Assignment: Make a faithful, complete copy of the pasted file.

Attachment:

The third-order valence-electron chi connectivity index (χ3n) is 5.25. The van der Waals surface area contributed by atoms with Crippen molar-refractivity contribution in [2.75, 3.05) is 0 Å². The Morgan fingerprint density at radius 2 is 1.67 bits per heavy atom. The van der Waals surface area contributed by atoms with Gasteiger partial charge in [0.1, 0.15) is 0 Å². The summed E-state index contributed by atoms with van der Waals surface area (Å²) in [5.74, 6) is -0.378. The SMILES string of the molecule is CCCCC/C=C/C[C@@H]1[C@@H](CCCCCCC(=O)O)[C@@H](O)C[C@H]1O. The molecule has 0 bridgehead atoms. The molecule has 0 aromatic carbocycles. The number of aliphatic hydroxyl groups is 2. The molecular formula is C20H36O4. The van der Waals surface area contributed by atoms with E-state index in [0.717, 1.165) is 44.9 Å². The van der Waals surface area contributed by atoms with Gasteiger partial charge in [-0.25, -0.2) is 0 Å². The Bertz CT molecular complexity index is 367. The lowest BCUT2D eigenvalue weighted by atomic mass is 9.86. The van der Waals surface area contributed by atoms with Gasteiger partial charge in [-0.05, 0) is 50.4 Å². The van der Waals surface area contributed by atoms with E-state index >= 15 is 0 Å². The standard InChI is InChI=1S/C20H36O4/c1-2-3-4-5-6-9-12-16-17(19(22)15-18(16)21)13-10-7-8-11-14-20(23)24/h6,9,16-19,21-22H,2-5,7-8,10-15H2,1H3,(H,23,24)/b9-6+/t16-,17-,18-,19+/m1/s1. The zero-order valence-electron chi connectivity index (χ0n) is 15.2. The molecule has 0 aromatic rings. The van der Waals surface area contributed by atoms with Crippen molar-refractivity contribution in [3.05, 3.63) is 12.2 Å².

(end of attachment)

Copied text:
The third-order valence-electron chi connectivity index (χ3n) is 5.25. The van der Waals surface area contributed by atoms with Crippen molar-refractivity contribution in [2.75, 3.05) is 0 Å². The Morgan fingerprint density at radius 2 is 1.67 bits per heavy atom. The van der Waals surface area contributed by atoms with Gasteiger partial charge in [0.1, 0.15) is 0 Å². The summed E-state index contributed by atoms with van der Waals surface area (Å²) in [5.74, 6) is -0.378. The SMILES string of the molecule is CCCCC/C=C/C[C@@H]1[C@@H](CCCCCCC(=O)O)[C@@H](O)C[C@H]1O. The molecule has 0 bridgehead atoms. The molecule has 0 aromatic carbocycles. The number of aliphatic hydroxyl groups is 2. The molecular formula is C20H36O4. The van der Waals surface area contributed by atoms with E-state index in [0.717, 1.165) is 44.9 Å². The van der Waals surface area contributed by atoms with Gasteiger partial charge in [-0.25, -0.2) is 0 Å². The Bertz CT molecular complexity index is 367. The lowest BCUT2D eigenvalue weighted by atomic mass is 9.86. The van der Waals surface area contributed by atoms with Gasteiger partial charge in [-0.05, 0) is 50.4 Å². The van der Waals surface area contributed by atoms with E-state index >= 15 is 0 Å². The standard InChI is InChI=1S/C20H36O4/c1-2-3-4-5-6-9-12-16-17(19(22)15-18(16)21)13-10-7-8-11-14-20(23)24/h6,9,16-19,21-22H,2-5,7-8,10-15H2,1H3,(H,23,24)/b9-6+/t16-,17-,18-,19+/m1/s1. The zero-order valence-electron chi connectivity index (χ0n) is 15.2. The molecule has 0 aromatic rings. The van der Waals surface area contributed by atoms with Crippen molar-refractivity contribution in [3.05, 3.63) is 12.2 Å².